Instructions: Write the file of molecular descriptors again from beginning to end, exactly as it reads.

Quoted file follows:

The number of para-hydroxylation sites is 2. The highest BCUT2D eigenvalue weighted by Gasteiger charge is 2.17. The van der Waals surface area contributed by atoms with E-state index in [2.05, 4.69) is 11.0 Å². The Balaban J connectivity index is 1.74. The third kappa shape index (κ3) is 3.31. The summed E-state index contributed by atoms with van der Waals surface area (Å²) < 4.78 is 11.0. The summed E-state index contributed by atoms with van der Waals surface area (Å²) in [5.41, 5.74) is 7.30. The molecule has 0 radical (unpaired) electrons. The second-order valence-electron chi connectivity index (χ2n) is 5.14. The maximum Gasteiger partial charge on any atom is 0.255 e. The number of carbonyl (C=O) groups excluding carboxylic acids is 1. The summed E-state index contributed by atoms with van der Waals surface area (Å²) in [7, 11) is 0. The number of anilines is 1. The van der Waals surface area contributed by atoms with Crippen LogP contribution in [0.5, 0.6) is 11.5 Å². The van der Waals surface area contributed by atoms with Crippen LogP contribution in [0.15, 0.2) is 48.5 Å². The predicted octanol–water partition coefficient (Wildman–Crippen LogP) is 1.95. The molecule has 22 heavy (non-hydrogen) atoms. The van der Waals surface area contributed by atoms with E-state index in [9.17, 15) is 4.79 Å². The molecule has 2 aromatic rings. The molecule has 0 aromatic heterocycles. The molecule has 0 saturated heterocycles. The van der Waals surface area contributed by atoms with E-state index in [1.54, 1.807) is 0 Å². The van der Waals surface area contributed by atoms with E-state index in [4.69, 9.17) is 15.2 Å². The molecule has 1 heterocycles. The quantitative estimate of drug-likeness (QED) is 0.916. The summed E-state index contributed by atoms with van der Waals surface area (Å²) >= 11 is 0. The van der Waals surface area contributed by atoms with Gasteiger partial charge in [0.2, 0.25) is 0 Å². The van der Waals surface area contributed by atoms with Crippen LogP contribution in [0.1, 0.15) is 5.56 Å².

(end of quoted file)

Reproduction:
The number of para-hydroxylation sites is 2. The highest BCUT2D eigenvalue weighted by Gasteiger charge is 2.17. The van der Waals surface area contributed by atoms with E-state index in [2.05, 4.69) is 11.0 Å². The Balaban J connectivity index is 1.74. The third kappa shape index (κ3) is 3.31. The summed E-state index contributed by atoms with van der Waals surface area (Å²) < 4.78 is 11.0. The summed E-state index contributed by atoms with van der Waals surface area (Å²) in [5.41, 5.74) is 7.30. The molecule has 0 radical (unpaired) electrons. The second-order valence-electron chi connectivity index (χ2n) is 5.14. The maximum Gasteiger partial charge on any atom is 0.255 e. The number of carbonyl (C=O) groups excluding carboxylic acids is 1. The summed E-state index contributed by atoms with van der Waals surface area (Å²) in [7, 11) is 0. The number of anilines is 1. The van der Waals surface area contributed by atoms with Crippen LogP contribution in [0.5, 0.6) is 11.5 Å². The van der Waals surface area contributed by atoms with Crippen LogP contribution in [0.15, 0.2) is 48.5 Å². The predicted octanol–water partition coefficient (Wildman–Crippen LogP) is 1.95. The molecule has 22 heavy (non-hydrogen) atoms. The van der Waals surface area contributed by atoms with E-state index in [9.17, 15) is 4.79 Å². The molecule has 2 aromatic rings. The molecule has 0 aromatic heterocycles. The molecule has 0 saturated heterocycles. The van der Waals surface area contributed by atoms with E-state index in [1.54, 1.807) is 0 Å². The van der Waals surface area contributed by atoms with E-state index in [4.69, 9.17) is 15.2 Å². The molecule has 1 heterocycles. The quantitative estimate of drug-likeness (QED) is 0.916. The summed E-state index contributed by atoms with van der Waals surface area (Å²) >= 11 is 0. The van der Waals surface area contributed by atoms with Gasteiger partial charge in [0.2, 0.25) is 0 Å². The van der Waals surface area contributed by atoms with Crippen LogP contribution in [0.1, 0.15) is 5.56 Å².